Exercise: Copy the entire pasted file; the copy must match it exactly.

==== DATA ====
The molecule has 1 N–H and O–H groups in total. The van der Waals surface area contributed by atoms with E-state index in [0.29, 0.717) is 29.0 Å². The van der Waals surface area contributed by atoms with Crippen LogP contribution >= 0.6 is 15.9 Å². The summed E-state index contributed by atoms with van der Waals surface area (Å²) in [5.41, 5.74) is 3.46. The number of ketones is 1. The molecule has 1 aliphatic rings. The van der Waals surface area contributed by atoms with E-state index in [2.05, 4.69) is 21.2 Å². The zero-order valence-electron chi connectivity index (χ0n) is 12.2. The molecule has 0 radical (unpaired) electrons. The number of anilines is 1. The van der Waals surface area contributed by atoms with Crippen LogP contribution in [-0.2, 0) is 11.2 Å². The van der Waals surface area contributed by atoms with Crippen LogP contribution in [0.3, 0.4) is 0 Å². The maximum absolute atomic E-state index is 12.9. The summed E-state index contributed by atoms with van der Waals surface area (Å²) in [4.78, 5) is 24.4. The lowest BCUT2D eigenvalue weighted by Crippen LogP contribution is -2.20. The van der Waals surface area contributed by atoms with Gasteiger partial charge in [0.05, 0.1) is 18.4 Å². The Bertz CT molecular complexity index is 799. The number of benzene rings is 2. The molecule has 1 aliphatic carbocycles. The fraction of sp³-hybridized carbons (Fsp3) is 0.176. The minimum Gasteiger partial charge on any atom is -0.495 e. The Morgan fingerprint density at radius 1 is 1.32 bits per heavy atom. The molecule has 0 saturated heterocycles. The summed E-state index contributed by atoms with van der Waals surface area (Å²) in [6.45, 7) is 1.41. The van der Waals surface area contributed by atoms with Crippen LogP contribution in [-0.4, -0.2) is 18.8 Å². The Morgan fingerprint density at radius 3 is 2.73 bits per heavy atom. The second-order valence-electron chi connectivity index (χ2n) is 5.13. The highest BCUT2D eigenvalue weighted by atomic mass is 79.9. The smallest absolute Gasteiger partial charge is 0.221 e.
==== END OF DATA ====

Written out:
The molecule has 1 N–H and O–H groups in total. The van der Waals surface area contributed by atoms with E-state index in [0.29, 0.717) is 29.0 Å². The van der Waals surface area contributed by atoms with Crippen LogP contribution >= 0.6 is 15.9 Å². The summed E-state index contributed by atoms with van der Waals surface area (Å²) in [5.41, 5.74) is 3.46. The number of ketones is 1. The molecule has 1 aliphatic rings. The van der Waals surface area contributed by atoms with E-state index in [2.05, 4.69) is 21.2 Å². The zero-order valence-electron chi connectivity index (χ0n) is 12.2. The molecule has 0 radical (unpaired) electrons. The number of anilines is 1. The van der Waals surface area contributed by atoms with Crippen LogP contribution in [-0.2, 0) is 11.2 Å². The van der Waals surface area contributed by atoms with Crippen LogP contribution in [0.3, 0.4) is 0 Å². The maximum absolute atomic E-state index is 12.9. The summed E-state index contributed by atoms with van der Waals surface area (Å²) in [4.78, 5) is 24.4. The lowest BCUT2D eigenvalue weighted by Crippen LogP contribution is -2.20. The van der Waals surface area contributed by atoms with Gasteiger partial charge in [0.05, 0.1) is 18.4 Å². The Bertz CT molecular complexity index is 799. The number of benzene rings is 2. The molecule has 1 aliphatic carbocycles. The fraction of sp³-hybridized carbons (Fsp3) is 0.176. The minimum Gasteiger partial charge on any atom is -0.495 e. The Morgan fingerprint density at radius 1 is 1.32 bits per heavy atom. The molecule has 0 saturated heterocycles. The summed E-state index contributed by atoms with van der Waals surface area (Å²) in [6.45, 7) is 1.41. The van der Waals surface area contributed by atoms with Crippen LogP contribution in [-0.4, -0.2) is 18.8 Å². The Morgan fingerprint density at radius 3 is 2.73 bits per heavy atom. The second-order valence-electron chi connectivity index (χ2n) is 5.13. The highest BCUT2D eigenvalue weighted by atomic mass is 79.9. The smallest absolute Gasteiger partial charge is 0.221 e.